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Production tax debate intensifies in Oklahoma's oil patch

A tax break on horizontal drilling designed to help the prolific oil practice throughout the state has sparked controversy this summer as state finance secretary Preston Doerflinger has said the tax break should be changed now that horizontal drilling has become an industry standard.
by Adam Wilmoth Published: August 1, 2013

Berry Mullennix, CEO at Tulsa-based Panther Energy, credited the tax program for helping his company grow to more than 90 employees, up from 18 a few years ago.

“I would argue the tax incentive is a direct reason we have so much horizontal drilling in the state today,” Mullennix said. “The companies used the credit to help discover this massive wealth in oil and natural gas.”

While horizontal drilling has become an industry standard practice, the process is still extremely expensive and risky, especially for smaller operators, said Mike McDonald, president and co-owner of Oklahoma City-based Triad Energy.

“When you run into problems, you can spend half a million dollars to fix it. You have $600,000 worth of downhole equipment in the well,” he said. “If you get that stuck, you can't retrieve it, and you have to pay for that equipment.”

A higher tax rate could make some wells uneconomical and could lead to less drilling, McDonald said.

“The less capital we have, the fewer wells we can drill. We've pretty much been drilling most of our available cash flow,” he said.

Blatt, however, said it is not the state's role to make unprofitable operations profitable.

“If they can't be profitable without a tax giveaway, there are other problems,” he said. “We generally don't use tax policy to continue to subsidize permanently what the private sector should be able to do on its own.”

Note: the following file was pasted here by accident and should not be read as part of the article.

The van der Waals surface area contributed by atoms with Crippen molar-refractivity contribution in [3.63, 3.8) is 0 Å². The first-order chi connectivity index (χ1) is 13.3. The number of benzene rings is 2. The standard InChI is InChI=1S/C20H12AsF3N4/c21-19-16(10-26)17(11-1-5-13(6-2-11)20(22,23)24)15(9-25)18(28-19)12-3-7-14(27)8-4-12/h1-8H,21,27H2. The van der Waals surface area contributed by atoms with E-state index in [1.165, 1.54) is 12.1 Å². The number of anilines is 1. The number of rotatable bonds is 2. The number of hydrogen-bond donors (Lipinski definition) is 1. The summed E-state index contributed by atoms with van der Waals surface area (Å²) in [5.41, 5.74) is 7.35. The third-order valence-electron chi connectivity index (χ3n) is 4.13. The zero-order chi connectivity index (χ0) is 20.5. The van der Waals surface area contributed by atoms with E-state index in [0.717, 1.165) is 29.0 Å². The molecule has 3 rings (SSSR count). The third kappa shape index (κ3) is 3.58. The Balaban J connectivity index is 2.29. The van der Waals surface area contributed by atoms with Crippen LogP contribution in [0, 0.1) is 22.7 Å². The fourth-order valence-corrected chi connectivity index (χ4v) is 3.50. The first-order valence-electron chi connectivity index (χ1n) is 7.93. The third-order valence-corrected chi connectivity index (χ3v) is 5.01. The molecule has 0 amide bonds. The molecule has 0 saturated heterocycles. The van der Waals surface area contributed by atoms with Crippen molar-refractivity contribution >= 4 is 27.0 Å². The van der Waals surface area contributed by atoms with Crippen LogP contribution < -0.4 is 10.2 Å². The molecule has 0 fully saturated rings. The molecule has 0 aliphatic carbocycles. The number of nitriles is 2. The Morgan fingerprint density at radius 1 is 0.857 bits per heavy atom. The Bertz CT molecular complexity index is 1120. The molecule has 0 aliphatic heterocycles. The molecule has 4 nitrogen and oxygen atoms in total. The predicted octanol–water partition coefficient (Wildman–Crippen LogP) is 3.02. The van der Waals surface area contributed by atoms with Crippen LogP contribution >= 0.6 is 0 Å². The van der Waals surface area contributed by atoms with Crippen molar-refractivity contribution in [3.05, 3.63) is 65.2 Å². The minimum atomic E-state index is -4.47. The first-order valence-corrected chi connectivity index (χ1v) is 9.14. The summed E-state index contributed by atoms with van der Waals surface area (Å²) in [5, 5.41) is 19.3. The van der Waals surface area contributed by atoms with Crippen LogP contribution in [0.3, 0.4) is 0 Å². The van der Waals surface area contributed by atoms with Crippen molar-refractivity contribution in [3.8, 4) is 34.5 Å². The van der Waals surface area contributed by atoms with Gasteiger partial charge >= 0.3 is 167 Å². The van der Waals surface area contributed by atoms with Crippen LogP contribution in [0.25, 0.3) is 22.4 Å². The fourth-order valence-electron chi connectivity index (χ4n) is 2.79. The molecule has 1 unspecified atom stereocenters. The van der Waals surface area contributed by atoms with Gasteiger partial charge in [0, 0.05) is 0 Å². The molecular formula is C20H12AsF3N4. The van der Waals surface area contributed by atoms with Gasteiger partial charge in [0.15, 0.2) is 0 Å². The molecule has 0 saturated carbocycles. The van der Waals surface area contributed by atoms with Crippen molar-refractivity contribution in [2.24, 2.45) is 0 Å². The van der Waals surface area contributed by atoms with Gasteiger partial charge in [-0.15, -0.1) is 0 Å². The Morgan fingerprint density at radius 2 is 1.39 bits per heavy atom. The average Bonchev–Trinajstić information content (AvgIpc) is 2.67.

Not all in the energy industry support the lower tax rates.

Stacy Schusterman, CEO at Tulsa-based Samson Energy, said the tax rate should return closer to 7 percent, boosting revenue to other state programs.

“We have a 25 percent college graduation rate while the national average is 33 percent,” she said. “We need to invest in our human capital and invest in our economy overall, which will help the oil and gas companies by having a more highly trained workforce.”

Mullennix, however, said that returning to a higher tax rate could lead to less drilling, fewer jobs and a reduction in other tax collections.

“We would drill fewer wells,” he said. “I don't know how many, but we would drill fewer.”

While she could not speak to individual companies, Schusterman said overall drilling likely would not be reduced if the full tax were reinstated.

“I believe that at a higher gross production tax than 1 percent, they will still continue to drill and hire people,” she said. “When paying more in taxes, they will have less cash flow, but I still believe their cash flow will be sufficient because the reserves are at such a quality that the wells will be profitable.”

by Adam Wilmoth
Energy Editor
Adam Wilmoth returned to The Oklahoman as energy editor in 2012 after working for four years in public relations. He previously spent seven years as a business reporter at The Oklahoman, including five years covering the state's energy sector....
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